Congenital Heart Disease

We are going to talk about congenital heart disease. Congenital heart disease represents about 1% of all live-born children; 8:1,000 of live-born children will have some form of congenital heart disease of varying severity. Some cases are very very mild and cause no problems throughout the life-span. Others are very severe and cause some compromise at birth. We are actually aware of some children with congenital heart disease by fetal ultrasound. Of those congenital heart diseases, 1% of live-born children, approximately 20% of those babies with congenital heart disease will have a form of cyanotic congenital heart disease, and we are going to focus on that primarily during this discussion.

In terms of etiologies, just doing some overview; as far as etiology of congenital heart disease, we think of primary genetic factors and of course this category is growing – and we are excited about that as the molecular biologists and geneticists are identifying more and more genetic factors with regards to etiology of congenital heart disease. There is a group where we know the etiology is related to some primary environmental factors and the largest category, however, are those diseases that we have no clear-cut genetic or environmental factor as etiology but perhaps some interplay of those two factors.

Here are some associations with autosomal dominant syndromes and the type of congenital heart disease that we see in association. For example, we’ll talk about tetralogy of Fallot and tetralogy of Fallot is related to – or may be related to – Apert’s syndrome. As we look down this list we will see that … we will talk about coarctation for example and its association here. As we look through this list we can see that there are a number of associations with these known autosomal dominant anomalies. Another of these lists is related to these x-linked recessive and dominant syndromes, including Hunter’s and Hurler’s for example, where we may find coronary artery disease for example associated with Hunter’s. We have a patient in the hospital right now with Duchenne’s muscular dystrophy who has a severe cardiomyopathy. Again, some other associations that you might want to familiarize yourself with, looking through these tables.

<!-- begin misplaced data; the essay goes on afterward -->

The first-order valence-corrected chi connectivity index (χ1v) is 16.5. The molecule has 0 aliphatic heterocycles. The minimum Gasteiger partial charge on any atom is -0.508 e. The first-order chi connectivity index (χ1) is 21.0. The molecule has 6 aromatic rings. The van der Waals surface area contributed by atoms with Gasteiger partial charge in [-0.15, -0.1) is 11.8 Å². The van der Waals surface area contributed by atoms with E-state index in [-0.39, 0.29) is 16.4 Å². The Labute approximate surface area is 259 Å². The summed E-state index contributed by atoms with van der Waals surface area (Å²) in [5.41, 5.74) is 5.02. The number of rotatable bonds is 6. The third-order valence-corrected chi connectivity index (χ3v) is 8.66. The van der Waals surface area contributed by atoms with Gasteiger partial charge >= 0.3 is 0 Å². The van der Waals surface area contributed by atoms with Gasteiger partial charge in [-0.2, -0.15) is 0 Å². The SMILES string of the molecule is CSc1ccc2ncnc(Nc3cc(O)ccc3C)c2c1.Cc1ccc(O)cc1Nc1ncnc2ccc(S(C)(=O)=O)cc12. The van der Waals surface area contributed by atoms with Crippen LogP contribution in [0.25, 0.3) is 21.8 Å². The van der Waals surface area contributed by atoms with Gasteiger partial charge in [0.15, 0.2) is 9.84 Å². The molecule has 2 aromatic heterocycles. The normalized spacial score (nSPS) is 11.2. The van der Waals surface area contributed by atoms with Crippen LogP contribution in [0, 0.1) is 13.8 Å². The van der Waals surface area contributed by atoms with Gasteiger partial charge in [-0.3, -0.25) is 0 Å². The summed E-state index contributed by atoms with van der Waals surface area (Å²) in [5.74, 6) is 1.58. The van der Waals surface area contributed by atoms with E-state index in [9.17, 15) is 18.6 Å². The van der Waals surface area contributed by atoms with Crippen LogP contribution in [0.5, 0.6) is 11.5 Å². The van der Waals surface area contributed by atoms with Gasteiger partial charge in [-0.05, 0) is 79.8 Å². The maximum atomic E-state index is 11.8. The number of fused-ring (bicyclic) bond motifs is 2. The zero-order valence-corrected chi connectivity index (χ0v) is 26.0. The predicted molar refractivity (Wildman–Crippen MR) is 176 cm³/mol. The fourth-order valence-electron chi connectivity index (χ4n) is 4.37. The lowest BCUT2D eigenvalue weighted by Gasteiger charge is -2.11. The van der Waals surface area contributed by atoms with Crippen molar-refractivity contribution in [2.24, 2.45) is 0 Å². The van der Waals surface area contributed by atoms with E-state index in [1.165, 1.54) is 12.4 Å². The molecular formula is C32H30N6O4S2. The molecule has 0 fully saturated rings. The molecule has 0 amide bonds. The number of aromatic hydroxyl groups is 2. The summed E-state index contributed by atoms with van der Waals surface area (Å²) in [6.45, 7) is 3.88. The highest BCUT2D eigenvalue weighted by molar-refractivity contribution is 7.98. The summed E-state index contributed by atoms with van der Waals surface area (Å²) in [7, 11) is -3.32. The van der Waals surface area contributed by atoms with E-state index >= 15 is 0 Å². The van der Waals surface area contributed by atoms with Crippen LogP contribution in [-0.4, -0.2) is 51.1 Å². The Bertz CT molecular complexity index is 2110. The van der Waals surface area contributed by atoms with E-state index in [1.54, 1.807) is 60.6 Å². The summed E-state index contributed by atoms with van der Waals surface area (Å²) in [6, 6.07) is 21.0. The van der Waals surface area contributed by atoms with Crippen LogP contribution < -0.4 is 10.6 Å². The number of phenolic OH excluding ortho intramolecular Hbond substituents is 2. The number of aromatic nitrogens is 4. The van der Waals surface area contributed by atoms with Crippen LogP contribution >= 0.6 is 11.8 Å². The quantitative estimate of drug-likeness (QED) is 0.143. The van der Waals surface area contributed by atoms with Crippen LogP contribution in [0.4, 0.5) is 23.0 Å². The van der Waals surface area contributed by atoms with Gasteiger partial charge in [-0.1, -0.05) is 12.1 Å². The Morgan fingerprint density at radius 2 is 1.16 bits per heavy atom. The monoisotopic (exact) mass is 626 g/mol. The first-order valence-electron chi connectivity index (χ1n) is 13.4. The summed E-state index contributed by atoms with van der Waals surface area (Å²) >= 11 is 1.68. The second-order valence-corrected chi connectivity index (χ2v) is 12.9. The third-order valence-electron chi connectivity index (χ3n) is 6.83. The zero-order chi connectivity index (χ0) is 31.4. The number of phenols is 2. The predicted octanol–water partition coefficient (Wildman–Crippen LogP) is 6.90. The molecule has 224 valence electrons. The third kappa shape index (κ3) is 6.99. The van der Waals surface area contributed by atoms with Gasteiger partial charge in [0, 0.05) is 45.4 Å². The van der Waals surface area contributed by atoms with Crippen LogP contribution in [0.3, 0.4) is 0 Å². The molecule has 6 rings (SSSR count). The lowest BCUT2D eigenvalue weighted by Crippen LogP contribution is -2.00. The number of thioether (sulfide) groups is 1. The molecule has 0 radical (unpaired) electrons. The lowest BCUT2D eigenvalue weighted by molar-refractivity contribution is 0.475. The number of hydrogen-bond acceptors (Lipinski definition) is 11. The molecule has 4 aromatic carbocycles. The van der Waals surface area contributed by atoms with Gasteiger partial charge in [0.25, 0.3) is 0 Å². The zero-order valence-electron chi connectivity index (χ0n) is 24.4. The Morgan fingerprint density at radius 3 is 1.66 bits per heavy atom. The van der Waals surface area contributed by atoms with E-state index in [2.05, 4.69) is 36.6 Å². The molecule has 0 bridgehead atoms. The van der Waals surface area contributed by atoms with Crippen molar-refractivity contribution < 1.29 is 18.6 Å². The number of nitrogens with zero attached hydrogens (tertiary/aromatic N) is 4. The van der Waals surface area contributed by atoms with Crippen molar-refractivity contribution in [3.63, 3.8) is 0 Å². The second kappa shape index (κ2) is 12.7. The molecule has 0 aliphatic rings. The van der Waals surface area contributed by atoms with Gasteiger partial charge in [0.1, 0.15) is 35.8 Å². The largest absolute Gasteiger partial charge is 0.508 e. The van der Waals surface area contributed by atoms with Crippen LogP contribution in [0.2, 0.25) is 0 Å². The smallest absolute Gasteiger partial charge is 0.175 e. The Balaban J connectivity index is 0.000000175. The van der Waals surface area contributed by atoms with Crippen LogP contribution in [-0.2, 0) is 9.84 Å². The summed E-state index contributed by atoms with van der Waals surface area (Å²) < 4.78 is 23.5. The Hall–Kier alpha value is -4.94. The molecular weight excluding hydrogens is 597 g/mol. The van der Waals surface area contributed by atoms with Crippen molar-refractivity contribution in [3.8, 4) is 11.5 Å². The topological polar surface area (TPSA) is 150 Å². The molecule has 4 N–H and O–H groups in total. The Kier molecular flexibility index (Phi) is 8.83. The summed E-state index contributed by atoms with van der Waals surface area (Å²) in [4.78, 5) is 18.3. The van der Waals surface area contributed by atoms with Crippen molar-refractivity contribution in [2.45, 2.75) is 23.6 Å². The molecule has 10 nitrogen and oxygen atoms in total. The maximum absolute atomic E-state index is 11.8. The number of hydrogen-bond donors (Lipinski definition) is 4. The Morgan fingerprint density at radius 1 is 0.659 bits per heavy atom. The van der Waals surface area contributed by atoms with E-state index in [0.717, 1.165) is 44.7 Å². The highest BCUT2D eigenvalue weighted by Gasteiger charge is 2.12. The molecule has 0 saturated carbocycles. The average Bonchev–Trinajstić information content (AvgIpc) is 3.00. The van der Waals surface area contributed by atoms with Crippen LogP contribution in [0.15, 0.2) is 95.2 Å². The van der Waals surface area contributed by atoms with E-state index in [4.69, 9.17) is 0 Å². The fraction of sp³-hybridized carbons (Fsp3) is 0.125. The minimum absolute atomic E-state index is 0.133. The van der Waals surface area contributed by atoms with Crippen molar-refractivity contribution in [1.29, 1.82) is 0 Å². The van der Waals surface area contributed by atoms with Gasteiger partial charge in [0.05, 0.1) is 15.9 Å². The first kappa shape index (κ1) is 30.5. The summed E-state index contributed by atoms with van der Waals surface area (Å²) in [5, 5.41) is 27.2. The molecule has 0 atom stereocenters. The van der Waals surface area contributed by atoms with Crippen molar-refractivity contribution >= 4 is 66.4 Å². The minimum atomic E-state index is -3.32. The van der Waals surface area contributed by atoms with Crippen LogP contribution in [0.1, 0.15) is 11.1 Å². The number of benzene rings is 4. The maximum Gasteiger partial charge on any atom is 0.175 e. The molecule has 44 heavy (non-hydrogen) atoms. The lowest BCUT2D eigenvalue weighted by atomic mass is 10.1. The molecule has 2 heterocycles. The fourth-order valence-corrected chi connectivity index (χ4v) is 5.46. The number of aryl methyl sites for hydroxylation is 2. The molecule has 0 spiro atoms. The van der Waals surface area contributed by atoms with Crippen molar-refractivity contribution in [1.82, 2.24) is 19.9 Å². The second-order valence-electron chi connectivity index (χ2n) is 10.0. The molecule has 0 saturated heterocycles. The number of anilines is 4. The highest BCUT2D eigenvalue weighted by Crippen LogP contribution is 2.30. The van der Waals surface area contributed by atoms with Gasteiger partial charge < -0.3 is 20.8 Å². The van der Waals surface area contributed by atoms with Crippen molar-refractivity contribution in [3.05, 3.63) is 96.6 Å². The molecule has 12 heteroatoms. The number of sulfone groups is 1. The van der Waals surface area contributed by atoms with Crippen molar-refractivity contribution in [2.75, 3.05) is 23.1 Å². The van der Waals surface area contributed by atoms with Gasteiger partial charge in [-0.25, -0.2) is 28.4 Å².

In this one we talk about some of the selective chromosomal aberrations and some that are familiar to you. Cri du chat for example, with the most common lesion being a ventricular septal defect, patent ductus being second, and ASD. These congenital heart diseases occur in about 25% of the patients with cri du chat. Trisomy 18 for example, the majority of these patients – 99% of them – will have some form of congenital heart disease and most commonly a ventricular septal defect. Trisomy 21, for example – you are very familiar with – about 50% of those patients will have congenital heart disease in the form of ventricular septal defect as the most common, atrial ventricular septal defect or AV canal or endocardial cushion defect and ASD, just to name some of the associations we see with these selected chromosomal aberrations. Do you recognize this child? This syndrome that he represents? DiGeorge syndrome. DiGeorge syndrome is one of a group of chromosomal or genetic defects that we can make some specific associations of congenital heart disease. For the most part DiGeorge is associated with cono-truncal abnormalities; tetralogy of Fallot, truncus arteriosus, etc.

Leave a Reply

Your email address will not be published. Required fields are marked *